Monday, March 8, 2010

Gardeners Share

When the Plant-a-Row-for-the-Hungry gardeners went to Ladd's Farm Supply store, it was suggested that we try State half-runner beans instead of the Mountaineer half runners that we usually grow. However, we were also told that if we ever came across a variety called Alabama Black, we should grow those. The store hasn't been able to locate a supply, but those, apparently, are The Best Ever.

Amazingly, today I came home with some Alabama Black half runner beans. I was delivering 25 pounds of seed potatoes to the couple (Jack and Becky) who wanted to split a 50 pound sack with the PAR garden, and the conversation came around to the trip to Ladd's and what else we had bought. I mentioned the Alabama Blacks, and the next thing I knew I had a little bag of black beans in my hands.

About 50 years ago, someone gave a small handful of these beans to Becky's father, and the first year he grew those all out to seed. The next year, he grew enough both to eat and to save for replanting. The family has been growing them ever since.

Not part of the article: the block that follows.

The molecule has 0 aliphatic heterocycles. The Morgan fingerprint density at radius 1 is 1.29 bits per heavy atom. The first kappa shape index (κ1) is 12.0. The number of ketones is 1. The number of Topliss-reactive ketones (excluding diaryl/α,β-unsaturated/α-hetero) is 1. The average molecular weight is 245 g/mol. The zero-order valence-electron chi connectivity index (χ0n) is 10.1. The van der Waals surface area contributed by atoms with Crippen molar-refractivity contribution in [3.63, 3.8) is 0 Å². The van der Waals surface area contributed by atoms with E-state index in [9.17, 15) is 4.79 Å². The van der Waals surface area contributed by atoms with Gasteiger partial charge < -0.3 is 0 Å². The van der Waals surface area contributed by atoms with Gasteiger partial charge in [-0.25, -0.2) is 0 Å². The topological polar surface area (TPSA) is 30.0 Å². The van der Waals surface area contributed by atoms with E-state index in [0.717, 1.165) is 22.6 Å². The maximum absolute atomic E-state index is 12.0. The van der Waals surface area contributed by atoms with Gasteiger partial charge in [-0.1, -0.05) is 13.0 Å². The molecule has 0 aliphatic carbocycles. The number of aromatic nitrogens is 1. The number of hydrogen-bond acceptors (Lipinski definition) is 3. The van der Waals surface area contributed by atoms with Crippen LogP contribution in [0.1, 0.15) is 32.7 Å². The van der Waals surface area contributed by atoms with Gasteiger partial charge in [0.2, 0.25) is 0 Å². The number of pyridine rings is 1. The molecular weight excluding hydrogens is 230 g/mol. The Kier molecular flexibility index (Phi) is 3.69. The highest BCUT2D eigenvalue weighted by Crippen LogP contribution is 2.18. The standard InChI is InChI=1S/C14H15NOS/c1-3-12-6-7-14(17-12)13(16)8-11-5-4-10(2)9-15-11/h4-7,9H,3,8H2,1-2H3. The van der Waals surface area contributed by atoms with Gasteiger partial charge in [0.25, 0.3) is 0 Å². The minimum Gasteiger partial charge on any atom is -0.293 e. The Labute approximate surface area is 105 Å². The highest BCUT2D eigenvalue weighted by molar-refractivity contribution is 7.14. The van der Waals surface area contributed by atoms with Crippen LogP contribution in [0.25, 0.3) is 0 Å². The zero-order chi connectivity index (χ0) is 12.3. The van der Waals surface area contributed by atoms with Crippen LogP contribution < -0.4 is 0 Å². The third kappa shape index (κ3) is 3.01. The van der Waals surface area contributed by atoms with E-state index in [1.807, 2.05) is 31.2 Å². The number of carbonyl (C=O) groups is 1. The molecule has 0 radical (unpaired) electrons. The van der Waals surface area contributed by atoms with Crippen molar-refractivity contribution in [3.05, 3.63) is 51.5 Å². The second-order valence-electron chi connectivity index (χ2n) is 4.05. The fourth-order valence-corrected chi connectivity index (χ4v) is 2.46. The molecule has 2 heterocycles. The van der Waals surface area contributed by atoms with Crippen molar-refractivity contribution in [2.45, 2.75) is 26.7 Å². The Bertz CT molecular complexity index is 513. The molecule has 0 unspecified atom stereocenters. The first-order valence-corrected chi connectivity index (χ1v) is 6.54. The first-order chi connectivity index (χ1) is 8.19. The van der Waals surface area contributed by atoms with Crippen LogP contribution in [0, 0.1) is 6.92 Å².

It turns out that Jack has been hoping for a good crowder pea, so I am going to give him some of my Pigott Family Heirloom crowder peas. Even though they are not at all beautiful, I think they are the Most Delicious Crowder Peas Ever. The afternoon worked out amazingly well.

I also learned a little more about growing sweet potatoes in this area. Becky's father, who grew sweet potatoes to sell commercially, would dig out the planting bed to about 15 inches and lay freshly cut pine boughs (with lots of fresh needles) at the bottom, then pull the dirt back in before planting the sweets. This helped heat the soil. In later years, he just laid black plastic over the beds to heat the soil, but I am trying to avoid using any more plastic than I have to, so I think I may try the trick with the pine boughs this year (if, in May, I remember).

2 comments:

  1. Wow, that's interesting about the Sweet Potatoes, I can see how a bit of air insulation would heat the soil, but since he used pine boughs it would appear they like the acidity, too?!

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  2. Sweet potatoes do take a slightly more acid soil than some other veggies; according to Purdue University's Extension office, 5.6-6.5. I think the decomposition is also partly what heats the soil, but I am not sure why pine boughs were chosen, other than that they are very easy to find around here. I will probably try this, though.

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